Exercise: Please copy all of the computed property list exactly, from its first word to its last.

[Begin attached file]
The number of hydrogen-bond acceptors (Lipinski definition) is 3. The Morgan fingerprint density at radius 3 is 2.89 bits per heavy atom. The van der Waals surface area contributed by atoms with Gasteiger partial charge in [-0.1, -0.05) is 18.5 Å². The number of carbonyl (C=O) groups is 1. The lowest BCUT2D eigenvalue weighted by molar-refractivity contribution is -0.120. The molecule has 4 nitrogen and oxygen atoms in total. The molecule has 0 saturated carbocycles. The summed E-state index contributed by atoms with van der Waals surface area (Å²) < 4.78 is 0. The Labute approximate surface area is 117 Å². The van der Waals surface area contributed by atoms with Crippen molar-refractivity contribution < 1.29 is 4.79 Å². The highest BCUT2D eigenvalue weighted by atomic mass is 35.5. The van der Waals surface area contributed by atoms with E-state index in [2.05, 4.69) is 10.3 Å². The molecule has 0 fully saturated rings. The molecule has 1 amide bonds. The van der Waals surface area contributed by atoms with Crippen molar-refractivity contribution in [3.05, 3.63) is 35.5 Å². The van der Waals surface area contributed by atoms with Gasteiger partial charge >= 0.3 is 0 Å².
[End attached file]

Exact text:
The number of hydrogen-bond acceptors (Lipinski definition) is 3. The Morgan fingerprint density at radius 3 is 2.89 bits per heavy atom. The van der Waals surface area contributed by atoms with Gasteiger partial charge in [-0.1, -0.05) is 18.5 Å². The number of carbonyl (C=O) groups is 1. The lowest BCUT2D eigenvalue weighted by molar-refractivity contribution is -0.120. The molecule has 4 nitrogen and oxygen atoms in total. The molecule has 0 saturated carbocycles. The summed E-state index contributed by atoms with van der Waals surface area (Å²) < 4.78 is 0. The Labute approximate surface area is 117 Å². The van der Waals surface area contributed by atoms with Crippen molar-refractivity contribution < 1.29 is 4.79 Å². The highest BCUT2D eigenvalue weighted by atomic mass is 35.5. The van der Waals surface area contributed by atoms with E-state index in [2.05, 4.69) is 10.3 Å². The molecule has 0 fully saturated rings. The molecule has 1 amide bonds. The van der Waals surface area contributed by atoms with Crippen molar-refractivity contribution in [3.05, 3.63) is 35.5 Å². The van der Waals surface area contributed by atoms with Gasteiger partial charge >= 0.3 is 0 Å².